Mother-son Indigenous duo to graduate UBC together
'I think he has a lot to contribute to the field of law,' says mother
Randy Robinson went to law school because he was frustrated at the high percentage of Indigenous people in the criminal justice system.
His mother, Jocelyne Robinson, an educator, returned to university because she noticed there were too few First Nations students in high school math and science classes.
This week, the mother and son duo will both graduate from the University of British Columbia; Randy with a law degree and Jocelyne with a PhD in education.
Both plan to use their respective degrees to address the First Nations' inequities that sent them back to academia in the first place.
The Robinsons are Algonquin from the Timiskaming First Nation in Quebec.
Jocelyne Robinson said she's immensely proud of her son.
Single mom raised 7 kids
"I'm elated, ecstatic," she said. "I think he has a lot to contribute to the field of law.
"For our family and for the community."
Jocelyne Robinson, who is also a sculptor and single mother who raised seven children, said she plans to use her degree to help shape education policy.
Randy, 31, who worked odd jobs in maintenance and volunteered at social agencies before pursuing law, said he wants to provide First Nations' clients with a voice in the criminal justice system.
"There is something about going to court and speaking to the judge and bringing my perspective about a particular issue . . . and advocating in the court, and it's a public forum and that's really significant," said Robinson. He's also glad that he'll be increasing the ranks of First Nations' lawyers.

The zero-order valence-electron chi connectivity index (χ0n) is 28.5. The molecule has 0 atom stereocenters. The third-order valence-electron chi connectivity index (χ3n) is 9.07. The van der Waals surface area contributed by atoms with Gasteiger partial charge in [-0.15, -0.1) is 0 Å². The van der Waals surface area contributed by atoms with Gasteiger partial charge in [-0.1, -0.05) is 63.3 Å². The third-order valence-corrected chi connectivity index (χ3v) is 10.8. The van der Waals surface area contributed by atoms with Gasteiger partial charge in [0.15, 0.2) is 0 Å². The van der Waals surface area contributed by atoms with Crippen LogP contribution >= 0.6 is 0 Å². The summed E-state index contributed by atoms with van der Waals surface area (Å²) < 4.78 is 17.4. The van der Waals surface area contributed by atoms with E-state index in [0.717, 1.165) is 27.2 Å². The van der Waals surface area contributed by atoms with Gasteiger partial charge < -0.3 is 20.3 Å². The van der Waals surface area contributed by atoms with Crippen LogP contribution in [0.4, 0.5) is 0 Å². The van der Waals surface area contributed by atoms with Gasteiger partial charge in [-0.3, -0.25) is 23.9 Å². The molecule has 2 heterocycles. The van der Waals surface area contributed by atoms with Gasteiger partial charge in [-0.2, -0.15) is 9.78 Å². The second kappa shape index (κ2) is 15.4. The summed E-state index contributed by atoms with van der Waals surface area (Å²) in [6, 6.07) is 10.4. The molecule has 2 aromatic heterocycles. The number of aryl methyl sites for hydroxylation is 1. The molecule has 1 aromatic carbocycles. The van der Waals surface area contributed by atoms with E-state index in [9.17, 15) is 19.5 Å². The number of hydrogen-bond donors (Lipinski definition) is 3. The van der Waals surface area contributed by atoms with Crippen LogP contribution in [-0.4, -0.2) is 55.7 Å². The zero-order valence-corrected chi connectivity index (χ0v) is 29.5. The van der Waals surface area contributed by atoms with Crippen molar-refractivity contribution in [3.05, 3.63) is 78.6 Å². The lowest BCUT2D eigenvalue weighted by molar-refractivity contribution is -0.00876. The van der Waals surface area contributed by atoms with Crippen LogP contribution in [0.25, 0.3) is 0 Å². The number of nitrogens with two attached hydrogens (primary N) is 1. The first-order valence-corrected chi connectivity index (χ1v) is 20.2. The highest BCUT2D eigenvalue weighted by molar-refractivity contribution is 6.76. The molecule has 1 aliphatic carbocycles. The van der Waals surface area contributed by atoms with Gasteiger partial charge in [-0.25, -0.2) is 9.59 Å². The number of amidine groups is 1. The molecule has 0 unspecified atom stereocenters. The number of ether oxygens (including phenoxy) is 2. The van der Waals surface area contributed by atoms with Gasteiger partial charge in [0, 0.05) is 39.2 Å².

The Robinsons moved to B.C.'s Lower Mainland in the 1990s. Jocelyne, who is divorced from Randy's father, worked as a teacher and support worker. Early on, she noticed that First Nations students weren't pursuing science programs. She thinks that's because these students had few examples to emulate.
"I thought I could go back to school and find ways to alleviate that gap in education," she said.
Randy Robinson said his six siblings have all pursued post-secondary studies. A younger sister completed law school and another sister is studying medicine at McGill University.
His siblings and extended family are coming to Vancouver to attend the graduation ceremonies.
Jocelyne, who obtained previous degrees at Emily Carr University and Simon Fraser University, said she's proud that all her kids have pursued academia.
"I always thought that example was the best way to show it," she said. "So many things can go wrong in trying to enforce an idea.
"That's what I've done with all of my children and my education, just try to show, try to teach by showing."
She's also proud of her own accomplishment.
"It wasn't that long ago that Aboriginal people couldn't go to university or practice law. Or even leave the reserve. It's pretty incredible that we're here."